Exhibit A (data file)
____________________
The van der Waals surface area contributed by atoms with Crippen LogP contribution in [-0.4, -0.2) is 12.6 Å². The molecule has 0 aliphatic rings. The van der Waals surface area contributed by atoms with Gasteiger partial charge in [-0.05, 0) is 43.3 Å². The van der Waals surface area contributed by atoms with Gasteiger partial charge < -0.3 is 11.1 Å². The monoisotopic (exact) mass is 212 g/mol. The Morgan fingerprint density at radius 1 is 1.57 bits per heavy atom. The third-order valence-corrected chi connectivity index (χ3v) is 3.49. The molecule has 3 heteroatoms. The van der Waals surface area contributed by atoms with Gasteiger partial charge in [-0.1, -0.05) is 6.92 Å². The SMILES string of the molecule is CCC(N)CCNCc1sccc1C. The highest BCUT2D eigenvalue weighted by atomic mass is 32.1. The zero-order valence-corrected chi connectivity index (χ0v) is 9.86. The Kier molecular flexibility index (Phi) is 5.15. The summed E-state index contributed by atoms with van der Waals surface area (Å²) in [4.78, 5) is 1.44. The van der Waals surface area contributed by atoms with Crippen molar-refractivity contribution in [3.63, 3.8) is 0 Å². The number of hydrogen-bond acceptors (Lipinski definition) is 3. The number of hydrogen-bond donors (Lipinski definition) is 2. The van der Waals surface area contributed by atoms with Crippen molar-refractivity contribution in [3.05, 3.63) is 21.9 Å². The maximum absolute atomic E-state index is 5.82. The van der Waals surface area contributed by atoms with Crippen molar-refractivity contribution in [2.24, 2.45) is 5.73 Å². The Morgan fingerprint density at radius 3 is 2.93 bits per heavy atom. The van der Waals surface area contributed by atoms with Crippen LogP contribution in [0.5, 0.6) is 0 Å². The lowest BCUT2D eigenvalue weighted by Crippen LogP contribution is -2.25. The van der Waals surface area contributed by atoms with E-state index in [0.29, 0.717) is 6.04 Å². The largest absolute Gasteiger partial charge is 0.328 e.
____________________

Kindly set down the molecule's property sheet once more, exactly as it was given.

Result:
The van der Waals surface area contributed by atoms with Crippen LogP contribution in [-0.4, -0.2) is 12.6 Å². The molecule has 0 aliphatic rings. The van der Waals surface area contributed by atoms with Gasteiger partial charge in [-0.05, 0) is 43.3 Å². The van der Waals surface area contributed by atoms with Gasteiger partial charge < -0.3 is 11.1 Å². The monoisotopic (exact) mass is 212 g/mol. The Morgan fingerprint density at radius 1 is 1.57 bits per heavy atom. The third-order valence-corrected chi connectivity index (χ3v) is 3.49. The molecule has 3 heteroatoms. The van der Waals surface area contributed by atoms with Gasteiger partial charge in [-0.1, -0.05) is 6.92 Å². The SMILES string of the molecule is CCC(N)CCNCc1sccc1C. The highest BCUT2D eigenvalue weighted by atomic mass is 32.1. The zero-order valence-corrected chi connectivity index (χ0v) is 9.86. The Kier molecular flexibility index (Phi) is 5.15. The summed E-state index contributed by atoms with van der Waals surface area (Å²) in [4.78, 5) is 1.44. The van der Waals surface area contributed by atoms with Crippen molar-refractivity contribution in [3.63, 3.8) is 0 Å². The number of hydrogen-bond acceptors (Lipinski definition) is 3. The number of hydrogen-bond donors (Lipinski definition) is 2. The van der Waals surface area contributed by atoms with Crippen molar-refractivity contribution in [3.05, 3.63) is 21.9 Å². The maximum absolute atomic E-state index is 5.82. The van der Waals surface area contributed by atoms with Crippen molar-refractivity contribution in [2.24, 2.45) is 5.73 Å². The Morgan fingerprint density at radius 3 is 2.93 bits per heavy atom. The van der Waals surface area contributed by atoms with Crippen LogP contribution in [0.5, 0.6) is 0 Å². The lowest BCUT2D eigenvalue weighted by Crippen LogP contribution is -2.25. The van der Waals surface area contributed by atoms with E-state index in [0.29, 0.717) is 6.04 Å². The largest absolute Gasteiger partial charge is 0.328 e.